Photo Notes

September 5, 2010

Controlling the Viewers’ Eyes

I’ve written several times about making and taking photographs. My main goal in making a photograph is to keep the viewer engaged with the photograph. If a person looks at an image and says “picture of a motorcycle” and moves on, you haven’t really got any attention. If they look at the shot, and spend time staring at the motorcycle, that’s much better.

One of the ways to keep a viewer engaged in a shot is to give them color and line and shape, but not give them a recognizable object. I enjoy making images of this sort. As you may know, from this blog and my magazine articles, I make a lot of abstract images with the microscope.  I was asked to participate in a show last week, and I will probably bring these abstract images.

There are other ways to keep the viewer engaged. One is to place the subject on the left side of the frame, since the viewer’s eye often enters the frame from the upper left it is a good idea to have the subject near that corner of the shot. The eye starts in this corner because this is how people are taught to read English, I have had students who learned to read in the opposite direction, and they seemed to frame in the opposite direction way. Still, people often shoot the subject on the right side of the frame. They scan from the left finally find something on the right and hit the shutter. People could make better pictures if they took more time to re-frame the image.

Another way to influence the viewers’ eye is the use of sharp focus and soft focus in the image. Since the eye is looking for a subject it will naturally look for the sharpest areas of the image. The eye will also look at lighter areas of the image, so you can use these ideas to make better portraits, product shots and even action shots. You can manipulate the focus in an image after you shoot it, with Photoshop or another image manipulation tool. I also like doing this in camera. I use depth of field, dragging the shutter or panning the camera to give different effects. Depth of field is the area that is in focus in front of and behind the actual point where the lens is focused. The amount of distance, that is in focus, is changed by the aperture: a smaller aperture gives more depth of field and a larger aperture gives less. So a wide aperture would allow you to use depth of field to isolate the subject of your shot. There is more information about the aperture in an earlier blog entry.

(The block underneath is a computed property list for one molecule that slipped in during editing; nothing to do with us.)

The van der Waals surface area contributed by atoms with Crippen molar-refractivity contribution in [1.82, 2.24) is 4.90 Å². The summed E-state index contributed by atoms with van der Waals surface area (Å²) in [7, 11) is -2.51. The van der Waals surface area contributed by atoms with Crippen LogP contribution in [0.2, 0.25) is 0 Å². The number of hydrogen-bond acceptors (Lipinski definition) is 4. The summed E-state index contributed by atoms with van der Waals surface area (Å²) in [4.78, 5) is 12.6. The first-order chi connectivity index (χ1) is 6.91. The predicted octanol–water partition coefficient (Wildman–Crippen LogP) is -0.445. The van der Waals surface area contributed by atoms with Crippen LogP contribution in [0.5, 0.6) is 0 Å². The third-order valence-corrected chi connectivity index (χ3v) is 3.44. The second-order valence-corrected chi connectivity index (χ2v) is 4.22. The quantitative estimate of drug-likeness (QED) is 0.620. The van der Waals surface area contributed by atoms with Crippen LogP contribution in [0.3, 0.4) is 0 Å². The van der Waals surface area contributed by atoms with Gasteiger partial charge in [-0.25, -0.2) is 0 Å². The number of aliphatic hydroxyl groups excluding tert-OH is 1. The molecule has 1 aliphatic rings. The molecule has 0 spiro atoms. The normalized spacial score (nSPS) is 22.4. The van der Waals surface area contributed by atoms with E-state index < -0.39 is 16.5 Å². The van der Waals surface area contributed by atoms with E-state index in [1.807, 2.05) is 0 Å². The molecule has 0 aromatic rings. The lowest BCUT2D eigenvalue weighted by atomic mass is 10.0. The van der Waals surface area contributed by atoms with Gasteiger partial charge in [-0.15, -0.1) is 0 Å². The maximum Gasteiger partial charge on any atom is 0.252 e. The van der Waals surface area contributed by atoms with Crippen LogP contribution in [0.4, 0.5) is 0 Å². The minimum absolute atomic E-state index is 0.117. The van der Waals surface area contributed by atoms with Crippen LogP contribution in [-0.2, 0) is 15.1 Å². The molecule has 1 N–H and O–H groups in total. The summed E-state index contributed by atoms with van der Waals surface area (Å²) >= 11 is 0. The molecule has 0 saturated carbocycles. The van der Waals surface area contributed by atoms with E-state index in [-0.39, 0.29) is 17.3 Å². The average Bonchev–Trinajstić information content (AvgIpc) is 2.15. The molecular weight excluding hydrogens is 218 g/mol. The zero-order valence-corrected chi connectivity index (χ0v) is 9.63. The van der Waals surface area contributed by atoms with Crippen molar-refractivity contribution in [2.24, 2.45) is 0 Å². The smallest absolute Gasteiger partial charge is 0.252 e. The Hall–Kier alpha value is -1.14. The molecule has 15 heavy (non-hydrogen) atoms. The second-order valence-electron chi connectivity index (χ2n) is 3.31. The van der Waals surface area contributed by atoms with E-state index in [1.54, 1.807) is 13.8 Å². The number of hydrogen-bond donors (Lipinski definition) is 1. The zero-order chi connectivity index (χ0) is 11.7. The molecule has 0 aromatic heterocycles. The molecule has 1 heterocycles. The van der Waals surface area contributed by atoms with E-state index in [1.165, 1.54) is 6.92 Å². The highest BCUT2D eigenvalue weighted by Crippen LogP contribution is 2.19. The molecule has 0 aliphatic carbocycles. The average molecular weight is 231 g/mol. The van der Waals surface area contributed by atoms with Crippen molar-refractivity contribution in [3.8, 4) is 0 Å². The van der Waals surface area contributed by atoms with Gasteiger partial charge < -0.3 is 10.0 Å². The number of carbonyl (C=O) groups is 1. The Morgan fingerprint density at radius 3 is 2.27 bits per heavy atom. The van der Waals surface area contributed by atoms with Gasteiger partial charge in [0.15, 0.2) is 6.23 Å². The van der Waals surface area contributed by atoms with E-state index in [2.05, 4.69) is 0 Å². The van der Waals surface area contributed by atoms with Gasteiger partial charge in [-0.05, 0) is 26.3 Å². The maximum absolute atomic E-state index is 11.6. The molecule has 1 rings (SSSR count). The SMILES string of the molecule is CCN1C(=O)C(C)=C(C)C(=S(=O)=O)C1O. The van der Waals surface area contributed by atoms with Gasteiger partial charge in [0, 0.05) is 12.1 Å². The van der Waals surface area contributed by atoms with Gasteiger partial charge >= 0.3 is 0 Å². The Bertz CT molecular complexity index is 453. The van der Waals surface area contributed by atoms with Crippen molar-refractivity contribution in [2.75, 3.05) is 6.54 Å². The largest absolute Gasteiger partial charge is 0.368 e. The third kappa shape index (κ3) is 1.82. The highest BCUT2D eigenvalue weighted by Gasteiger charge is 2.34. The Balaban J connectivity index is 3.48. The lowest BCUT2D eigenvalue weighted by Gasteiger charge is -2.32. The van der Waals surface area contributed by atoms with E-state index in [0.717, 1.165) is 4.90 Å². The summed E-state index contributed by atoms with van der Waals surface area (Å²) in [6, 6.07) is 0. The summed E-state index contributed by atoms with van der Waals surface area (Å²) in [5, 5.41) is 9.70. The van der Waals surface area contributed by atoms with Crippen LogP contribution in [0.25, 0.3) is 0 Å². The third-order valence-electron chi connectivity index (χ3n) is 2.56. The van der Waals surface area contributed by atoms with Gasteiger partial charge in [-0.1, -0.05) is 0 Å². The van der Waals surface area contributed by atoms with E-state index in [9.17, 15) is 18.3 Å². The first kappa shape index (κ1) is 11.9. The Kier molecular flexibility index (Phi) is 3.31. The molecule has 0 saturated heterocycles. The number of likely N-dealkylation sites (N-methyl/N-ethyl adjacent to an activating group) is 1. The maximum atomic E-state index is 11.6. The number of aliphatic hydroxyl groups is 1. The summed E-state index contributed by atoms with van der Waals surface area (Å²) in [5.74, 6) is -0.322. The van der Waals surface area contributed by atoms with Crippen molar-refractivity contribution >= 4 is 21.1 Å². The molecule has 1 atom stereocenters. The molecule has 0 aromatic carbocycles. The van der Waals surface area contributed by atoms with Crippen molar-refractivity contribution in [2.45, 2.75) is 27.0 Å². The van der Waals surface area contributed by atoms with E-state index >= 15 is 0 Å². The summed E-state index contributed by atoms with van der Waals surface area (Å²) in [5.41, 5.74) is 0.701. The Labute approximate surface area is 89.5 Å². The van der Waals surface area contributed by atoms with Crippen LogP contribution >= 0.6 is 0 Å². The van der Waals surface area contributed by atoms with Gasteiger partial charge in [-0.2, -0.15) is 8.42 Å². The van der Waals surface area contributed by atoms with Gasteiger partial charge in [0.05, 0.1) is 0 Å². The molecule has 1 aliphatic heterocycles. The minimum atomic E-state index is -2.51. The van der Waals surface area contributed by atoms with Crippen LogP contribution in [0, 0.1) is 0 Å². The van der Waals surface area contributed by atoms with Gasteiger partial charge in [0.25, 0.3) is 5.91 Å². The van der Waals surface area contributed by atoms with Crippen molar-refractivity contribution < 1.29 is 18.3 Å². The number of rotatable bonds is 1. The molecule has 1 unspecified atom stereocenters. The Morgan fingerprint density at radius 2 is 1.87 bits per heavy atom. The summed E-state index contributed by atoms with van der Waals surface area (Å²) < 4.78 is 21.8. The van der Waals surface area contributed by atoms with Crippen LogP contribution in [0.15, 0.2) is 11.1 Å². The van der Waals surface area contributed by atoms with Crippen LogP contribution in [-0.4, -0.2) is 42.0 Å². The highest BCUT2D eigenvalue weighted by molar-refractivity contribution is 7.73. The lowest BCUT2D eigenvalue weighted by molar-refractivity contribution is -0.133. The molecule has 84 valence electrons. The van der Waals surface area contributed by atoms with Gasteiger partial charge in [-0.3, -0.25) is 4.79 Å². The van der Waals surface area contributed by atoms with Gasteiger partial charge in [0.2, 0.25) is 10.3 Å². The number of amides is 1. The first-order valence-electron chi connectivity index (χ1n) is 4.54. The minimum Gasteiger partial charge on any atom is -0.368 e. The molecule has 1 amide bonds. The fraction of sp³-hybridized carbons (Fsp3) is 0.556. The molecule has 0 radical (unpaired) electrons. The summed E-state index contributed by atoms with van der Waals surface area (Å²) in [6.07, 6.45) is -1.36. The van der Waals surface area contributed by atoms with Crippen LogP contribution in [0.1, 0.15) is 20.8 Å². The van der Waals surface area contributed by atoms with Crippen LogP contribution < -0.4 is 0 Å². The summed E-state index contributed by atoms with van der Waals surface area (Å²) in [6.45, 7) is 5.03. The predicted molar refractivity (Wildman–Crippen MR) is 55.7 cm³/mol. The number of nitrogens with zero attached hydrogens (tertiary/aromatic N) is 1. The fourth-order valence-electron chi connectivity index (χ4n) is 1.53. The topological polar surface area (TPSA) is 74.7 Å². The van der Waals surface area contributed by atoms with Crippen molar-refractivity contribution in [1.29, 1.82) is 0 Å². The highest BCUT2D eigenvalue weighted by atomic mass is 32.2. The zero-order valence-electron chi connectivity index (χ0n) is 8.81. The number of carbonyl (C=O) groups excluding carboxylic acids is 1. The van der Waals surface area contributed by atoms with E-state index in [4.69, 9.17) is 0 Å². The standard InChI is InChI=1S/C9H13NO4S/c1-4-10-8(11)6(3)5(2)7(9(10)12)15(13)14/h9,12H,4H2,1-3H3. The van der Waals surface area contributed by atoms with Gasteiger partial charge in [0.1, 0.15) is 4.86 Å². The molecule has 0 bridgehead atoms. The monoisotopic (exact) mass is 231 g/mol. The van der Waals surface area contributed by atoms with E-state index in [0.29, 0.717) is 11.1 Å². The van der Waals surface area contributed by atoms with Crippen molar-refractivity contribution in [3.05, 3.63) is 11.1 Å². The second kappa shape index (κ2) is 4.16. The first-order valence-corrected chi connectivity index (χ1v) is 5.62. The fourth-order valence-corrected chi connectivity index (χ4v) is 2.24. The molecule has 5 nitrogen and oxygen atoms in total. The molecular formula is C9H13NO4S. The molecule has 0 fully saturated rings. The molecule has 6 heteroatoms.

Shutter drag, or dragging the shutter, is a way to mix the instantaneous light from a strobe with a long exposure of the ambient light. This gives me a chance to mix the image from instant and continuous light. The process of dragging the shutter is less controllable than some of the effects I use so it is good to shoot a lot of frames if you do this. Basically the idea is to use a strobe, which is only on for about 1/1000th of a second, and a long exposure for the ambient light, say a 1/4 second. I have often found this technique effective for shooting people working.

You also use a long exposure for panning. The idea is to move the camera along with the subject. That way the subject is sharp but the background is blurred. As with the shutter drag this doesn’t always work, so you need to take a lot of shots. This is also easier with a range finder camera, since you can see through the viewfinder when the shutter is open.  With a dSLR the viewfinder is black when the shutter is open.

Of course there are other ways to accomplish soft and sharp focus, maybe we’ll get to some of them next week. One thing I’m doing different this week: I the links are connected to copies of the images at BetterPhoto. I really don’t know how well this will work for non-members, so if you can’t use the links please let me know.
My article on strobe power is in the current Photo Technique Magazine. I hope you’ll get a copy.
Please consider taking one of my classes, or even recommending them. I have three classes at BetterPhoto:
An Introduction to Photographic Lighting
Portrait Lighting on Location and in the Studio
Getting Started in Commercial Photography

BetterPhoto.com, The better way to learn photography

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